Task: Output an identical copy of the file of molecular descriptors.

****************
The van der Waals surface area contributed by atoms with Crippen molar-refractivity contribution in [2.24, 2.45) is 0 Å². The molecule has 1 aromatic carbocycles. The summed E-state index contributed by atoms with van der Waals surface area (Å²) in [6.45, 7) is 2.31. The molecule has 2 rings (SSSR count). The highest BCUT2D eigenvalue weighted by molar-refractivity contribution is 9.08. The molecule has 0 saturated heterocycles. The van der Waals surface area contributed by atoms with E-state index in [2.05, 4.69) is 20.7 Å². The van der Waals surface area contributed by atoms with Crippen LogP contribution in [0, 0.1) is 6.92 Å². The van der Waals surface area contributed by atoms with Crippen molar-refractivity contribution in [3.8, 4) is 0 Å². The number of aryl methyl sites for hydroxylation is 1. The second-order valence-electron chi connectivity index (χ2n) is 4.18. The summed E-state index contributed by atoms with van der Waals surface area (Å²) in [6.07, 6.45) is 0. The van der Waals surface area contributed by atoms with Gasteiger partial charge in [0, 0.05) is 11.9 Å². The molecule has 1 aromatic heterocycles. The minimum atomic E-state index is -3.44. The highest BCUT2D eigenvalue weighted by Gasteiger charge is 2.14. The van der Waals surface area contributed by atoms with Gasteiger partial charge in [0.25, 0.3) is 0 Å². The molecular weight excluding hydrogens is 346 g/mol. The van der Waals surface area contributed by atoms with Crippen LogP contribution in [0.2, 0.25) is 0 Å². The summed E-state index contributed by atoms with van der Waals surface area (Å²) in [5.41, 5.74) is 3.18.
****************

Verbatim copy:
The van der Waals surface area contributed by atoms with Crippen molar-refractivity contribution in [2.24, 2.45) is 0 Å². The molecule has 1 aromatic carbocycles. The summed E-state index contributed by atoms with van der Waals surface area (Å²) in [6.45, 7) is 2.31. The molecule has 2 rings (SSSR count). The highest BCUT2D eigenvalue weighted by molar-refractivity contribution is 9.08. The molecule has 0 saturated heterocycles. The van der Waals surface area contributed by atoms with E-state index in [2.05, 4.69) is 20.7 Å². The van der Waals surface area contributed by atoms with Crippen LogP contribution in [0, 0.1) is 6.92 Å². The van der Waals surface area contributed by atoms with Crippen molar-refractivity contribution in [3.8, 4) is 0 Å². The number of aryl methyl sites for hydroxylation is 1. The second-order valence-electron chi connectivity index (χ2n) is 4.18. The summed E-state index contributed by atoms with van der Waals surface area (Å²) in [6.07, 6.45) is 0. The van der Waals surface area contributed by atoms with Gasteiger partial charge in [0, 0.05) is 11.9 Å². The molecule has 1 aromatic heterocycles. The minimum atomic E-state index is -3.44. The highest BCUT2D eigenvalue weighted by Gasteiger charge is 2.14. The van der Waals surface area contributed by atoms with Gasteiger partial charge in [0.25, 0.3) is 0 Å². The molecular weight excluding hydrogens is 346 g/mol. The van der Waals surface area contributed by atoms with Crippen LogP contribution in [0.2, 0.25) is 0 Å². The summed E-state index contributed by atoms with van der Waals surface area (Å²) in [5.41, 5.74) is 3.18.